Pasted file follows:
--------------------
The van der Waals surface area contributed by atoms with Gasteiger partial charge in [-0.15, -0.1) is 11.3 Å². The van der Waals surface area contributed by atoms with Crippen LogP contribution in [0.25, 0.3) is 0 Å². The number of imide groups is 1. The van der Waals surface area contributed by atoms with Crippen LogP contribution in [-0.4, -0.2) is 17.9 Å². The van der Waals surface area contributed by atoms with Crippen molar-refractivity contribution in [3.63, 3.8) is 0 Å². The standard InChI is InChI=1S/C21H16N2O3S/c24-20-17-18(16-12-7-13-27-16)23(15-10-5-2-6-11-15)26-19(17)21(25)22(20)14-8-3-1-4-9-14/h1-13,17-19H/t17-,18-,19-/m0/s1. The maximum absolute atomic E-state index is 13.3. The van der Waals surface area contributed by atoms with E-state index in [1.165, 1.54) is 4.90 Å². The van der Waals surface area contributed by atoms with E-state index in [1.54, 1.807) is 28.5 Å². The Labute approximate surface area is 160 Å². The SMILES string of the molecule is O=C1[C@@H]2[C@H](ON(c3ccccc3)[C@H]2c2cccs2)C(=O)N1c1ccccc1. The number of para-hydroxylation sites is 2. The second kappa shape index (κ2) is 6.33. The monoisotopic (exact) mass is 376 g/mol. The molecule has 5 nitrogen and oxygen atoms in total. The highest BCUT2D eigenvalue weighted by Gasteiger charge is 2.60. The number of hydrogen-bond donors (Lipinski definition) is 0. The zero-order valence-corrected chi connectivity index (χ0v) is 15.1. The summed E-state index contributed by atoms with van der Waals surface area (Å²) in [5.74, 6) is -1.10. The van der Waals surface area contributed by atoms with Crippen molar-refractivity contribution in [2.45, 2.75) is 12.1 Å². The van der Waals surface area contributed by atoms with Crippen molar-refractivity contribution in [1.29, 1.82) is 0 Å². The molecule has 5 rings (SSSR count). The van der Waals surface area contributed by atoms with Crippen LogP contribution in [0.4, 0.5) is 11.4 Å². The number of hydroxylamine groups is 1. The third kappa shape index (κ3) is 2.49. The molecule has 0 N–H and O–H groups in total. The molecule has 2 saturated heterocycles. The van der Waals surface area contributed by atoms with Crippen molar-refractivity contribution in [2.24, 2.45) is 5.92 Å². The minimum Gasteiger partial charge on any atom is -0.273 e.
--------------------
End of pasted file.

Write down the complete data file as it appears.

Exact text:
The van der Waals surface area contributed by atoms with Gasteiger partial charge in [-0.15, -0.1) is 11.3 Å². The van der Waals surface area contributed by atoms with Crippen LogP contribution in [0.25, 0.3) is 0 Å². The number of imide groups is 1. The van der Waals surface area contributed by atoms with Crippen LogP contribution in [-0.4, -0.2) is 17.9 Å². The van der Waals surface area contributed by atoms with Crippen molar-refractivity contribution in [3.63, 3.8) is 0 Å². The standard InChI is InChI=1S/C21H16N2O3S/c24-20-17-18(16-12-7-13-27-16)23(15-10-5-2-6-11-15)26-19(17)21(25)22(20)14-8-3-1-4-9-14/h1-13,17-19H/t17-,18-,19-/m0/s1. The maximum absolute atomic E-state index is 13.3. The van der Waals surface area contributed by atoms with E-state index in [1.165, 1.54) is 4.90 Å². The van der Waals surface area contributed by atoms with E-state index in [1.54, 1.807) is 28.5 Å². The Labute approximate surface area is 160 Å². The SMILES string of the molecule is O=C1[C@@H]2[C@H](ON(c3ccccc3)[C@H]2c2cccs2)C(=O)N1c1ccccc1. The number of para-hydroxylation sites is 2. The second kappa shape index (κ2) is 6.33. The monoisotopic (exact) mass is 376 g/mol. The molecule has 5 nitrogen and oxygen atoms in total. The highest BCUT2D eigenvalue weighted by Gasteiger charge is 2.60. The number of hydrogen-bond donors (Lipinski definition) is 0. The zero-order valence-corrected chi connectivity index (χ0v) is 15.1. The summed E-state index contributed by atoms with van der Waals surface area (Å²) in [5.74, 6) is -1.10. The van der Waals surface area contributed by atoms with Crippen molar-refractivity contribution in [2.45, 2.75) is 12.1 Å². The van der Waals surface area contributed by atoms with Crippen molar-refractivity contribution in [1.29, 1.82) is 0 Å². The molecule has 5 rings (SSSR count). The van der Waals surface area contributed by atoms with Crippen LogP contribution in [0.4, 0.5) is 11.4 Å². The number of hydroxylamine groups is 1. The third kappa shape index (κ3) is 2.49. The molecule has 0 N–H and O–H groups in total. The molecule has 2 saturated heterocycles. The van der Waals surface area contributed by atoms with Crippen molar-refractivity contribution in [2.24, 2.45) is 5.92 Å². The minimum Gasteiger partial charge on any atom is -0.273 e.